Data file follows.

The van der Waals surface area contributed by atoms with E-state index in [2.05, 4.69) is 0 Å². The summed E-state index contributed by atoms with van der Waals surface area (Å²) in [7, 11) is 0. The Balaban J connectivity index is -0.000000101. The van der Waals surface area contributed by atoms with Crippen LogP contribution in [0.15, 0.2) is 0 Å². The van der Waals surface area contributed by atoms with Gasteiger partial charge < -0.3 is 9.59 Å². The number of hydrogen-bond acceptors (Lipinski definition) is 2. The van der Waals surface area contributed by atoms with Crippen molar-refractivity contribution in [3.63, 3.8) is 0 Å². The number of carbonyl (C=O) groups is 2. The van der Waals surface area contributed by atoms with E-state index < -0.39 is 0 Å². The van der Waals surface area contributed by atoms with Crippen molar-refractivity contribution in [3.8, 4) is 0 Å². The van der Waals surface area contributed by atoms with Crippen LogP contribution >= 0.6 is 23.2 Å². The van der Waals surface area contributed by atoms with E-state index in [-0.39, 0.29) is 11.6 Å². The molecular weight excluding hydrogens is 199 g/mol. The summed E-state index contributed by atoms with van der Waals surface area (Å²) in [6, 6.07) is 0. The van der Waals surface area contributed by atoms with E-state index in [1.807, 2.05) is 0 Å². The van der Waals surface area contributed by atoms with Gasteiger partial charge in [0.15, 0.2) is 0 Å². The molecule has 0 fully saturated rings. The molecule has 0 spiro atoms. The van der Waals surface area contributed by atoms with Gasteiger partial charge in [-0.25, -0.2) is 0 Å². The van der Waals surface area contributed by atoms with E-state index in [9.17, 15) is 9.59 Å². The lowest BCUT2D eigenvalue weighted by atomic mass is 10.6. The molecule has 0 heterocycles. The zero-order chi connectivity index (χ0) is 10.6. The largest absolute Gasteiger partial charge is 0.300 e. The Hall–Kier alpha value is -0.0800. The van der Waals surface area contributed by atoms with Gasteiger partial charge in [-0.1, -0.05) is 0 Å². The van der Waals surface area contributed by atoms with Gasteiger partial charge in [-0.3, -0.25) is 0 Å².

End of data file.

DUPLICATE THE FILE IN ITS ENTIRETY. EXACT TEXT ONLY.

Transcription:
The van der Waals surface area contributed by atoms with E-state index in [2.05, 4.69) is 0 Å². The summed E-state index contributed by atoms with van der Waals surface area (Å²) in [7, 11) is 0. The Balaban J connectivity index is -0.000000101. The van der Waals surface area contributed by atoms with Crippen LogP contribution in [0.15, 0.2) is 0 Å². The van der Waals surface area contributed by atoms with Gasteiger partial charge < -0.3 is 9.59 Å². The number of hydrogen-bond acceptors (Lipinski definition) is 2. The van der Waals surface area contributed by atoms with Crippen molar-refractivity contribution in [3.63, 3.8) is 0 Å². The number of carbonyl (C=O) groups is 2. The van der Waals surface area contributed by atoms with E-state index < -0.39 is 0 Å². The van der Waals surface area contributed by atoms with Crippen molar-refractivity contribution in [3.8, 4) is 0 Å². The van der Waals surface area contributed by atoms with Crippen LogP contribution >= 0.6 is 23.2 Å². The van der Waals surface area contributed by atoms with E-state index in [-0.39, 0.29) is 11.6 Å². The molecular weight excluding hydrogens is 199 g/mol. The summed E-state index contributed by atoms with van der Waals surface area (Å²) in [6, 6.07) is 0. The van der Waals surface area contributed by atoms with E-state index in [1.807, 2.05) is 0 Å². The van der Waals surface area contributed by atoms with Gasteiger partial charge in [0.15, 0.2) is 0 Å². The molecule has 0 fully saturated rings. The molecule has 0 spiro atoms. The van der Waals surface area contributed by atoms with Gasteiger partial charge in [-0.25, -0.2) is 0 Å². The van der Waals surface area contributed by atoms with E-state index in [9.17, 15) is 9.59 Å². The lowest BCUT2D eigenvalue weighted by atomic mass is 10.6. The molecule has 0 heterocycles. The zero-order chi connectivity index (χ0) is 10.6. The largest absolute Gasteiger partial charge is 0.300 e. The Hall–Kier alpha value is -0.0800. The van der Waals surface area contributed by atoms with Gasteiger partial charge in [-0.1, -0.05) is 0 Å². The van der Waals surface area contributed by atoms with Gasteiger partial charge in [-0.3, -0.25) is 0 Å².